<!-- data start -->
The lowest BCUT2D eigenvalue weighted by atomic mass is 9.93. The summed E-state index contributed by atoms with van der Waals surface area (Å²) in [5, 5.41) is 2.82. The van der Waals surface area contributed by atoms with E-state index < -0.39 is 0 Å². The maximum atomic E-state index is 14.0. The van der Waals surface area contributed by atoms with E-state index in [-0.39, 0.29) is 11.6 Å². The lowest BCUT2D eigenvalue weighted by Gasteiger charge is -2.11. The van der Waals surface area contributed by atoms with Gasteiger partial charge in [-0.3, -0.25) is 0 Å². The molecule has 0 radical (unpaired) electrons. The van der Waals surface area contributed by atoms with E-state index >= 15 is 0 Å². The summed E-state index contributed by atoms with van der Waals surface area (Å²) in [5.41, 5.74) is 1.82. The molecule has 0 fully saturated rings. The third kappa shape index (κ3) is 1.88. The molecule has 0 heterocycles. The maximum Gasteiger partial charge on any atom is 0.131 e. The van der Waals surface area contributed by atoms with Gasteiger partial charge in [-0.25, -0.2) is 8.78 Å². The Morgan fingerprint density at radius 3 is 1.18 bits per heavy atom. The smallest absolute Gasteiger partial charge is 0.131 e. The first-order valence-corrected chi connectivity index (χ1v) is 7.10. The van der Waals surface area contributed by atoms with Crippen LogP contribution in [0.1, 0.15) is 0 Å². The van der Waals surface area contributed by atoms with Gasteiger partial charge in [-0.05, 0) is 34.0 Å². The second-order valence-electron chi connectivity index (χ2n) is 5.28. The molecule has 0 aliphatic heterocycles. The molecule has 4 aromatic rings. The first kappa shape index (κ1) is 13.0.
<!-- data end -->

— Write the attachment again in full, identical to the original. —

The lowest BCUT2D eigenvalue weighted by atomic mass is 9.93. The summed E-state index contributed by atoms with van der Waals surface area (Å²) in [5, 5.41) is 2.82. The van der Waals surface area contributed by atoms with E-state index < -0.39 is 0 Å². The maximum atomic E-state index is 14.0. The van der Waals surface area contributed by atoms with E-state index in [-0.39, 0.29) is 11.6 Å². The lowest BCUT2D eigenvalue weighted by Gasteiger charge is -2.11. The van der Waals surface area contributed by atoms with Gasteiger partial charge in [-0.3, -0.25) is 0 Å². The molecule has 0 radical (unpaired) electrons. The van der Waals surface area contributed by atoms with E-state index >= 15 is 0 Å². The summed E-state index contributed by atoms with van der Waals surface area (Å²) in [5.41, 5.74) is 1.82. The molecule has 0 fully saturated rings. The third kappa shape index (κ3) is 1.88. The molecule has 0 heterocycles. The maximum Gasteiger partial charge on any atom is 0.131 e. The van der Waals surface area contributed by atoms with Gasteiger partial charge in [-0.25, -0.2) is 8.78 Å². The Morgan fingerprint density at radius 3 is 1.18 bits per heavy atom. The smallest absolute Gasteiger partial charge is 0.131 e. The first-order valence-corrected chi connectivity index (χ1v) is 7.10. The van der Waals surface area contributed by atoms with Crippen LogP contribution in [0.1, 0.15) is 0 Å². The van der Waals surface area contributed by atoms with Gasteiger partial charge in [-0.05, 0) is 34.0 Å². The second-order valence-electron chi connectivity index (χ2n) is 5.28. The molecule has 0 aliphatic heterocycles. The molecule has 4 aromatic rings. The first kappa shape index (κ1) is 13.0.